Branstad may be able to take one or two staff members with him to China, but he’s working with the State Department on the details. Lieutenant Governor Kim Reynolds is expected to bring in her own staff once she becomes governor, but she declined to share the details of those staff changes today.
Lieutenant Governor Kim Reynolds will take the oath of office tomorrow at 10:30 in the state capitol, right after Governor Branstad resigns in the office he’s occupied for more than 22 years and is sworn in as U.S. Ambassador to China.
Reynolds will deliver her first speech as governor tomorrow and she gave a hint of what it may contain this morning.
“I’m just going to talk a little bit about me and who I am and my journey from county treasurer to serving as lieutenant governor to now serving as the governor of the great state of Iowa,” Reynolds said. “…And, of course, some forward-looking policy as well.”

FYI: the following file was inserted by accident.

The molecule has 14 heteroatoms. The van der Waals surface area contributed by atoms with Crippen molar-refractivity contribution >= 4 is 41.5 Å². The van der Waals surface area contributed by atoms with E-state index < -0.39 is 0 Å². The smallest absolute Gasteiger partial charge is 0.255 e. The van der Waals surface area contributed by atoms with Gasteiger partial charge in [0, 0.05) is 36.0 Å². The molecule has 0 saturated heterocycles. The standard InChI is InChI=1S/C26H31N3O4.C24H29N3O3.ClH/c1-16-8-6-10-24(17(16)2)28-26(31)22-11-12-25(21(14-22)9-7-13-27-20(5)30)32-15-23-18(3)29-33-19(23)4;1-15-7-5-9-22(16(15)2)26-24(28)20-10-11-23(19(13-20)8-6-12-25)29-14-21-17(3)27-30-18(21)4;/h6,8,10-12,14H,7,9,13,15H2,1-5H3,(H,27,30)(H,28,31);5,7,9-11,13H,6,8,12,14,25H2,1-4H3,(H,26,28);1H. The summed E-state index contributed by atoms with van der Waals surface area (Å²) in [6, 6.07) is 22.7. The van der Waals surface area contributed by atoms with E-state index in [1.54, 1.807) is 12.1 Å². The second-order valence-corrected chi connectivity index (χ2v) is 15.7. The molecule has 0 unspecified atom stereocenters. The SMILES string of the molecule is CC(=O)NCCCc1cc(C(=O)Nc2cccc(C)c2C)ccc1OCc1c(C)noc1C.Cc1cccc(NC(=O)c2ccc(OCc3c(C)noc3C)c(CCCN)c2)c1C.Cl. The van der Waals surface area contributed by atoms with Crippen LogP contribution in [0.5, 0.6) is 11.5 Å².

Early this month Iowa’s attorney general issued an opinion that Reynolds did not have the authorty to name her replacement once she becomes governor. On Thursday, Iowa’s next governor will reveal whether she’ll name her replacement on Thursday.
“I will have the opportunity to share my news about the lieutenant governor process,” Reynolds said this morning. “Iowans expect a smooth transition and so that’s what we’re focused on right now. I’ll be sworn in tomorrow and then on Thursday we’re going to be making that announcement.”
Reynolds and Branstad both spoke to statehouse reporters today. It was Branstad’s final news conference as governor.
AUDIO of news conference, 41:00